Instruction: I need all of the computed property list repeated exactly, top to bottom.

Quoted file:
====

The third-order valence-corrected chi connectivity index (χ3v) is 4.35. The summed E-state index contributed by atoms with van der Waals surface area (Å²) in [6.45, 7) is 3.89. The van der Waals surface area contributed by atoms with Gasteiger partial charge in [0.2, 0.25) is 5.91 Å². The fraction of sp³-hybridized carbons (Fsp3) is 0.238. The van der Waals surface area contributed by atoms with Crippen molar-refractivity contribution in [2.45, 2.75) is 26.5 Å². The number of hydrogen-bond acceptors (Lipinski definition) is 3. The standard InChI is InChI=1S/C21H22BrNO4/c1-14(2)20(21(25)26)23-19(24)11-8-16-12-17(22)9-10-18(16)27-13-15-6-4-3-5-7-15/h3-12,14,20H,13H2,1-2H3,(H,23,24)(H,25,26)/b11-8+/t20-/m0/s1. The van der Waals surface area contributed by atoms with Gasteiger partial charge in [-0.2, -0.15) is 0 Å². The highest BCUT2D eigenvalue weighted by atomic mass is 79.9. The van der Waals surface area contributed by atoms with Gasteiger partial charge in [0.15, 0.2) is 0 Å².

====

The third-order valence-corrected chi connectivity index (χ3v) is 4.35. The summed E-state index contributed by atoms with van der Waals surface area (Å²) in [6.45, 7) is 3.89. The van der Waals surface area contributed by atoms with Gasteiger partial charge in [0.2, 0.25) is 5.91 Å². The fraction of sp³-hybridized carbons (Fsp3) is 0.238. The van der Waals surface area contributed by atoms with Crippen molar-refractivity contribution in [2.45, 2.75) is 26.5 Å². The number of hydrogen-bond acceptors (Lipinski definition) is 3. The standard InChI is InChI=1S/C21H22BrNO4/c1-14(2)20(21(25)26)23-19(24)11-8-16-12-17(22)9-10-18(16)27-13-15-6-4-3-5-7-15/h3-12,14,20H,13H2,1-2H3,(H,23,24)(H,25,26)/b11-8+/t20-/m0/s1. The van der Waals surface area contributed by atoms with Gasteiger partial charge in [-0.2, -0.15) is 0 Å². The highest BCUT2D eigenvalue weighted by atomic mass is 79.9. The van der Waals surface area contributed by atoms with Gasteiger partial charge in [0.15, 0.2) is 0 Å².